Unfrosted Claims To Know Why Pop-Tarts Were Designed For The Toaster

strawberry Pop Tarts on a plate
strawberry Pop Tarts on a plate - Plateresca/Shutterstock

Pop-Tarts — the iconic pocket toaster pastries that debuted in 1964 — have since their inception inspired a variety of flavor combinations, fanfare of all ages, and of course, a pretty famous debate surrounding the treat: "frosted or unfrosted?" But do you ever wonder exactly why they were designed for the toaster? Jerry Seinfeld's 2024 Netflix comedy, "Unfrosted," claims to provide the reason. In a fast-paced scene, Seinfeld's fictional Kellogg executive Bob Cabana and Melissa McCarthy's Donna Stankowski race against the timer to edge out their competitors with a game-changing hot pastry that merges convenience with taste. The reason given is simple. And it's an enthusiastic nod to product predecessors Chef Boyardee ravioli and the Schwinn bike that offers the "a-ha" moment which puts the final button on the invention of the Pop-Tart.

The reason for making it a toaster pastry comes down to the kids. "Maybe they can't handle an oven," Cabana says in the film, "but they can handle a toaster!" And with that, the toaster pastry simple enough for a kid to cook was born — assuming that's how it all played out. "Unfrosted," while highly entertaining, is also highly fictionalized, and according to other sources, the delightfully kismet-like brainstorm session in which the determination that a Pop-Tart should be as kid-friendly as a Schwinn bike may not have happened that way at all.

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What We Really Know About The Reason Pop-Tarts Were Made For The Toaster

strawberry Pop Tarts on a plate
strawberry Pop Tarts on a plate - Brent Hofacker/Shutterstock

While creating a product kids can make easily in their toaster worked wonders for Pop-Tarts' popularity and expansion of the brand, there isn't really any public information indicating that it was an intentional marketing strategy. What we do know, however, is that Kellogg leaned into marketing this product as a kid-friendly treat in other ways. The Pop-Tart was introduced to the consumer public when extremely sweet, convenient-to-eat foods had a lot of momentum.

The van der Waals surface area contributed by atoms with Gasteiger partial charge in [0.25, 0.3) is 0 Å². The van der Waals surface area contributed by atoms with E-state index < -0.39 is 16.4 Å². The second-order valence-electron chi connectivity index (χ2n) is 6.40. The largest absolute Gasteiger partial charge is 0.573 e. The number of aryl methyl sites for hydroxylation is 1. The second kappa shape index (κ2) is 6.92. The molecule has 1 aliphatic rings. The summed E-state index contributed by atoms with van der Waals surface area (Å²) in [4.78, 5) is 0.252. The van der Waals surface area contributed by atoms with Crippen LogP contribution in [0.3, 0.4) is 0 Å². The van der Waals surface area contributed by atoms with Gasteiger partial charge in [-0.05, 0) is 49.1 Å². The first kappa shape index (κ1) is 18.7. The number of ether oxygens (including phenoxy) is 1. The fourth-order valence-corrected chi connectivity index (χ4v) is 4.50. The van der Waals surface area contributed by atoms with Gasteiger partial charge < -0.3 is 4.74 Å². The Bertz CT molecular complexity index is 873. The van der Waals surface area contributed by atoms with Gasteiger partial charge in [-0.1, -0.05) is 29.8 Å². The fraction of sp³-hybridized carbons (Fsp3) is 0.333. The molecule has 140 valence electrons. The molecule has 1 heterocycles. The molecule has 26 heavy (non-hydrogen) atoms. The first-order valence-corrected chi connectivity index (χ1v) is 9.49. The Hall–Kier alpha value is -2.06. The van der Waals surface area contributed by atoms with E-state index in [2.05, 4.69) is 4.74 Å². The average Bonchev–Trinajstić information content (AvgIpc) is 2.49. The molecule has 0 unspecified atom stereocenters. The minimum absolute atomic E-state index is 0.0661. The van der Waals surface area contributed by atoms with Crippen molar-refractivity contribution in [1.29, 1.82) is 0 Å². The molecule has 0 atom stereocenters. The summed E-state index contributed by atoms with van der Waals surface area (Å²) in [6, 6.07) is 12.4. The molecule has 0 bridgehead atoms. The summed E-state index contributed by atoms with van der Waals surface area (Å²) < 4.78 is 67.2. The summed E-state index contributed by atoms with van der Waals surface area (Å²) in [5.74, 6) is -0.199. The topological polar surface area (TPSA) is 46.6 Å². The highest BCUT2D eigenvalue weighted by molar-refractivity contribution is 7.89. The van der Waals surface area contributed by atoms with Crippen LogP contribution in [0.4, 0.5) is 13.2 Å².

While the toaster pastry was initially sold in shopping malls, its popularity was maximized due to the emergence and success of color television, which allowed younger kids to see the grab-and-go breakfast item in full color, practically handing kid-friendly marketing opportunities to Kellogg on a silver platter. Advertisements were run during kids' shows such as "Yogi Bear" and "Woody Woodpecker," and Milton the Toaster, Pop-Tarts' smiley mascot was introduced, along with fun flavors and vibrant colors. But as far as creating the mega-popular product for the toaster, the Pop-Tart was created as an alternative to toast and jam, so it's only natural that this one-stop-shop treat be toaster poppable — the fact that the ease of preparation for kids created a total marketing win, of course, is a bonus.

The Evolution Of Pop-Tarts Flavors

Pop-Tarts on a grocery shelf
Pop-Tarts on a grocery shelf - Zety Akhzar/Shutterstock

In its original iteration, the Pop-Tart only came in four basic, unfrosted flavors — strawberry, blueberry, brown-sugar cinnamon, and apple currant jelly. The latter was discontinued because, as the Pop-Tarts website quite cheekily explained, "no one has ever seen a currant." But it wasn't until 1967 that frosted Pop-Tarts debuted — due to the time spent creating a frosting that could withstand the heat of a toaster — and promptly changed the game. This allowed the company to introduce four new frosted flavors to an adoring public: Dutch Apple, Concord Grape, Raspberry, and a frosted version of Brown Sugar Cinnamon that would later become one of the most popular Pop-Tart flavors ever.

In the decades since, what was once a mere idea has expanded to feature over 20 Pop-Tart flavors — both frosted and unfrosted — including Hot Fudge Sundae, Frosted Strawberry Milkshake, Frosted Banana Bread, Watermelon, and even pretzel Pop-Tarts. There have also been various competitor versions of the quick snack, perhaps most notably Pillsbury's Toaster Strudel, which was invented in 1985. But can you really blame them for trying to mimic success?

Read the original article on Daily Meal